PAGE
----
**Remember that Spain was winning awards for prudential regulation a couple of years before the crisis. Ireland was held up as a model too. In the end that didn't help them.


Latinamericanist said...

Let me apologize in advance, I haven't read your paper yet (it looks great, though, & I will) so this may have been covered.
I don't have a strong view of this either way and am perfectly willing to be convinced. The strongest view of contagion would be the "Commanding Heights" view of the ripple effects of the Asian crisis:
Asian Crisis --> Russian and LA crisis --> LTCM crisis which by all accounts was very close to being systemic.
With which step in this do you disagree?

Kindred Winecoff said...

Confession time for me too: I've never seen Commanding Heights! I know, I know. So I don't know the particular argument made there, but I know general arguments made about that event.

Anyway, we do talk about Asia in the paper. We think it constitutes the strongest case against our position, so we take it seriously. First, we show that the claim that Asia had a broad systemic (as opposed to local) effect does not appear in equity market indices or economic growth rates. (Or aggregate trade statistics, but that got cut from the final version of the paper.)

Okay, but maybe we just got lucky. LTCM *could* have been worse, right? I don't think so, but even if it was it wouldn't contradict our argument. So I'd disagree with *every* step in that chain.

First, the Asia crisis was an exchange rate crisis due to balance of payments issues, not a banking crisis, and it did not transform into a (global) banking crisis. The drop in demand from the Asia crisis may have had an impact on Russia, but that was also an exchange rate (not banking) crisis. In other words, there was no *financial* contagion, in the sense that firms collapse and are unable to make payments to their counterparties, thus rendering the counterparties insolvent as well.

So it comes down to LTCM, which was a) not a bank; b) lost $4bn total (ie less than JP Morgan lost on a single trade -- the "London Whale" -- last year); c) was easily absorbed by other American financial firms, which is the *opposite* of contagion.

So we think that this episode shows the strength of our account: the US financial system was able to absorb these losses quite easily, and thus prevent a further spread of crisis. Remember that the late-1990s was the Golden Age of US growth in both the real economy and the financial sector.

What was the risk of a systemic crisis resulting from these episodes? We cite some literature which estimated probabilities, and found that it was very low (less than 1%). This is borne out by the fact that there was no general run on US banks, nor an uptick in bank closures, in the years during and after the Asia crisis.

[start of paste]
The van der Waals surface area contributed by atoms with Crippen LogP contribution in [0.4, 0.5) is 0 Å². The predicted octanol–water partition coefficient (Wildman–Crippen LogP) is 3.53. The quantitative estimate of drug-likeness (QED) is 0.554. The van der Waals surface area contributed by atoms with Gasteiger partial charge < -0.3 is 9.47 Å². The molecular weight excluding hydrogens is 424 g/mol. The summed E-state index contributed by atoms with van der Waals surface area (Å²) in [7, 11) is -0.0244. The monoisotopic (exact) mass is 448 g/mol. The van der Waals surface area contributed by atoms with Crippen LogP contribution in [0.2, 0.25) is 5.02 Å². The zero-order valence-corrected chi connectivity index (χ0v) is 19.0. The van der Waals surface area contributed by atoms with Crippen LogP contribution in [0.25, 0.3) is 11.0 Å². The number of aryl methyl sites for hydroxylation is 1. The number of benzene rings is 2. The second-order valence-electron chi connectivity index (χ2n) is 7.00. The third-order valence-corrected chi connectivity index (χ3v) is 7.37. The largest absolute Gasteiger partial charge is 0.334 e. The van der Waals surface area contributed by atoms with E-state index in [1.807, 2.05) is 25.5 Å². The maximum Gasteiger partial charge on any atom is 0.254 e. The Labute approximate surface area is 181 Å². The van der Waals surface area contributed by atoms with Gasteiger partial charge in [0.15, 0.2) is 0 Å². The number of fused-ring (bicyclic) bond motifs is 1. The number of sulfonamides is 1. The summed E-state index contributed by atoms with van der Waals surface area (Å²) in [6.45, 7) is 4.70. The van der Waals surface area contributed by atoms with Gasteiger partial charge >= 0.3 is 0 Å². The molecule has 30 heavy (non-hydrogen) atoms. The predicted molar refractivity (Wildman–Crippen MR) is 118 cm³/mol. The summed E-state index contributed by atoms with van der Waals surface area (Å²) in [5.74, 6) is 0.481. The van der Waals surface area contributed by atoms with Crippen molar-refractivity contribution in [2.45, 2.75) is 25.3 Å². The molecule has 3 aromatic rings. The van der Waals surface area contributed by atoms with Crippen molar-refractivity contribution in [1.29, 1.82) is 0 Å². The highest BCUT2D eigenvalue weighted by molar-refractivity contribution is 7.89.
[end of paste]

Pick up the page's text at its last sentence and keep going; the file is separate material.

But if it had led to a broader crisis, it would not have been the result of financial contagion from Asia or Russia. There was no financial contagion from those places. LTCM did not go down because it was tied to financial counterparties in Russia or Asia; it went down because it made bad bets and lost. It is thus more analogous to Bear Stearns than anything else: if financial contagion had started, it would not have originated in Russia/Asia, but in the US.

Latinamericanist said...

I think that's a good answer. I'd say perhaps the weakest part is the claim that LTCM was easily absorbed. In the conventional telling - be it "when genius failed" or "commanding heights" - the whole thing was a close shave and disaster was only averted by the good connections and crisis management of Rubin and his team.
I'm inclined to believe that those accounts tend to overstate events in favor of the narrative (not so much unlike the election narrative story in your DeLong post) but that is the narrative you're working against.

Kindred Winecoff said...

I don't know about the truth of the narrative. It doesn't seem so hard to get 10 bankers in a room and tell them that if they don't pony up several hundred million each to buy LTCM then they'll have to pony up several hundred million each (or more) to take losses on LTCM. The terms of the bargain were probably a bit contentious -- Bear Stearns refused to participate -- but in the end they all made money on the deal, and all of them could easily afford it.

Time to Update the Priors: Not All Policies Matter for All Outcomes